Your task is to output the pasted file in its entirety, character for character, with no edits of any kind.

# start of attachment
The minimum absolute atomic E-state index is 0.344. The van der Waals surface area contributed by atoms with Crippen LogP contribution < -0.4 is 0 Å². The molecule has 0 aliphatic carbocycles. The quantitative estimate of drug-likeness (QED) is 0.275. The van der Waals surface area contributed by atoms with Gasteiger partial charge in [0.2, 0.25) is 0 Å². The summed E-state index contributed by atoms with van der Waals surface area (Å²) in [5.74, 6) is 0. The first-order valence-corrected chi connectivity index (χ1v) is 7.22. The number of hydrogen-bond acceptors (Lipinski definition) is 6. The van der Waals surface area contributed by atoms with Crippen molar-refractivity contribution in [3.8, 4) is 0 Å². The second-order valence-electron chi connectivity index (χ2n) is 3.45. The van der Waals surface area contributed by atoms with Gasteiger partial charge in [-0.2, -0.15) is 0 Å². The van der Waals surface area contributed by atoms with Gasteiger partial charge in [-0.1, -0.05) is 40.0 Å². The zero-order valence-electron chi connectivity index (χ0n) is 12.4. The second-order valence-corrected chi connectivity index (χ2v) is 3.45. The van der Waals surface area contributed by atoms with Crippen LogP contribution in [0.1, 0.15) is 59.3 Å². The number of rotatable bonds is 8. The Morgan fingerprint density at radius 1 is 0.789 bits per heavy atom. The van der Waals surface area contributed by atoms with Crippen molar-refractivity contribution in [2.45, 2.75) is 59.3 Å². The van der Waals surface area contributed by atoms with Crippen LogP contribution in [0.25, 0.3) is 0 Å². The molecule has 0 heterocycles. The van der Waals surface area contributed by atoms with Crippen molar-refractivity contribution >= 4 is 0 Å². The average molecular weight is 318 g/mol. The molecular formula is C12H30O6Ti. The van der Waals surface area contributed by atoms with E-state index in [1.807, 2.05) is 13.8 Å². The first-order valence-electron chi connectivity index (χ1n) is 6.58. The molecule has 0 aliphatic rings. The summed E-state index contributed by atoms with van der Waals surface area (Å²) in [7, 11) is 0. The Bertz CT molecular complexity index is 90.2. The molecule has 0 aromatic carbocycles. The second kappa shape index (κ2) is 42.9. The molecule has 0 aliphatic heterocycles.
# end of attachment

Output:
The minimum absolute atomic E-state index is 0.344. The van der Waals surface area contributed by atoms with Crippen LogP contribution < -0.4 is 0 Å². The molecule has 0 aliphatic carbocycles. The quantitative estimate of drug-likeness (QED) is 0.275. The van der Waals surface area contributed by atoms with Gasteiger partial charge in [0.2, 0.25) is 0 Å². The summed E-state index contributed by atoms with van der Waals surface area (Å²) in [5.74, 6) is 0. The first-order valence-corrected chi connectivity index (χ1v) is 7.22. The number of hydrogen-bond acceptors (Lipinski definition) is 6. The van der Waals surface area contributed by atoms with Crippen molar-refractivity contribution in [3.8, 4) is 0 Å². The second-order valence-electron chi connectivity index (χ2n) is 3.45. The van der Waals surface area contributed by atoms with Gasteiger partial charge in [-0.2, -0.15) is 0 Å². The van der Waals surface area contributed by atoms with Gasteiger partial charge in [-0.1, -0.05) is 40.0 Å². The zero-order valence-electron chi connectivity index (χ0n) is 12.4. The second-order valence-corrected chi connectivity index (χ2v) is 3.45. The van der Waals surface area contributed by atoms with Crippen LogP contribution in [0.1, 0.15) is 59.3 Å². The number of rotatable bonds is 8. The Morgan fingerprint density at radius 1 is 0.789 bits per heavy atom. The van der Waals surface area contributed by atoms with Crippen molar-refractivity contribution in [2.45, 2.75) is 59.3 Å². The van der Waals surface area contributed by atoms with Crippen LogP contribution in [0.25, 0.3) is 0 Å². The molecule has 0 heterocycles. The van der Waals surface area contributed by atoms with Crippen molar-refractivity contribution >= 4 is 0 Å². The average molecular weight is 318 g/mol. The molecular formula is C12H30O6Ti. The van der Waals surface area contributed by atoms with E-state index in [1.807, 2.05) is 13.8 Å². The first-order valence-electron chi connectivity index (χ1n) is 6.58. The molecule has 0 aliphatic rings. The summed E-state index contributed by atoms with van der Waals surface area (Å²) in [7, 11) is 0. The Bertz CT molecular complexity index is 90.2. The molecule has 0 aromatic carbocycles. The second kappa shape index (κ2) is 42.9. The molecule has 0 aliphatic heterocycles.